Storing and Rethrowing Exceptions

Using std::exception_ptr Across DLL Boundaries

Can I use std::exception_ptr to transfer exceptions across DLL boundaries?

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Yes, std::exception_ptr can be used to transfer exceptions across DLL (dynamic-link library) boundaries, but there are some important considerations.

When an exception is thrown in a DLL and caught in the main executable (or vice versa), the exception object must be properly destructed. If the DLL and the executable use different C++ runtimes (which is common), this can lead to runtime errors or even crashes, because the exception object is not destructed properly.

std::exception_ptr helps mitigate this issue by providing a way to store and transfer the exception without depending on the specific exception object. The DLL can catch the exception, store it in a std::exception_ptr, and then transfer this std::exception_ptr to the executable. The executable can then rethrow the exception using std::rethrow_exception().

Here's a simplified example:

// In the DLL
#include <exception>
#include <stdexcept>

extern "C" __declspec(dllexport)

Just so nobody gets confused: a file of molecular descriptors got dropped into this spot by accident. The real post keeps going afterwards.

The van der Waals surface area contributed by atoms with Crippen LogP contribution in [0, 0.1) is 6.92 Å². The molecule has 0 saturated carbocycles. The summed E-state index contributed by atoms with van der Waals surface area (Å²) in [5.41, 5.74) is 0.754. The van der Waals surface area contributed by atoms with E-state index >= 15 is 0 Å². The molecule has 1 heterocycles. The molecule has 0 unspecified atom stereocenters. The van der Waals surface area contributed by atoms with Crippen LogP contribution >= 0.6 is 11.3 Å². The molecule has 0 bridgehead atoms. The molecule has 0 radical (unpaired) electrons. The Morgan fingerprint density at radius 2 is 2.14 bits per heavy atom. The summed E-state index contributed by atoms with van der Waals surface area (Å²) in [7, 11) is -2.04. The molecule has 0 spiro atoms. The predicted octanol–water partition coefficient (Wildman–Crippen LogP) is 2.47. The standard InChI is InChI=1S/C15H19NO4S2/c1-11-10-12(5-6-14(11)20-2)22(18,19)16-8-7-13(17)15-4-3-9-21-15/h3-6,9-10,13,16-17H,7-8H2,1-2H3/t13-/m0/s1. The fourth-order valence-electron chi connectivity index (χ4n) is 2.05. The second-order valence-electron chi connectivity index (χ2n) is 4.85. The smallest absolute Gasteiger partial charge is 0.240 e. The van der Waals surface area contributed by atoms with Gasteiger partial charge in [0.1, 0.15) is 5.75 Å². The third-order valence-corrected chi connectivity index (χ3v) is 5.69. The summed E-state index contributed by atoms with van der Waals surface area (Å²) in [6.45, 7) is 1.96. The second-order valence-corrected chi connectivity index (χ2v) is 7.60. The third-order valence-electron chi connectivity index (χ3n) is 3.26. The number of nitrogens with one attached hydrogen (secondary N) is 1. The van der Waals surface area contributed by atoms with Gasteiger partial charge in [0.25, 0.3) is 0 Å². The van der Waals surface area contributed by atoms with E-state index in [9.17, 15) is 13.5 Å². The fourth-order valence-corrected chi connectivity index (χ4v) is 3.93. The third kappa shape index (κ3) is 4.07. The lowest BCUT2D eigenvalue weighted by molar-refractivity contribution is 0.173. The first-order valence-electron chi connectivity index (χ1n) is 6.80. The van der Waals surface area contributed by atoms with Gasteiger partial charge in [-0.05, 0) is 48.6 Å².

std::exception_ptr captureException() {
  try {
    throw std::runtime_error("Exception from DLL");
  } catch (...) {
    return std::current_exception();

// In the executable
#include <exception>
#include <iostream>
#include <stdexcept>

// function from DLL
std::exception_ptr captureException();

int main() {
  std::exception_ptr eptr = captureException();
  try {
    if (eptr) {
  } catch (const std::exception& e) {
    std::cout << "Caught exception from DLL: "
      << e.what() << "\n";
Caught exception from DLL: Exception from DLL

In this example, the exception is thrown and captured into a std::exception_ptr inside the DLL. This std::exception_ptr is then returned to the executable, where it's rethrown and caught.

However, it's important to note that while std::exception_ptr allows transferring exceptions across DLL boundaries, it doesn't completely solve all potential issues. For example, if the exception object contains data that is allocated in the DLL, there can still be issues with properly freeing that memory.

Therefore, when using exceptions across DLL boundaries, it's often best to define and use simple, lightweight exception classes that don't allocate resources or contain complex data structures.

Answers to questions are automatically generated and may not have been reviewed.

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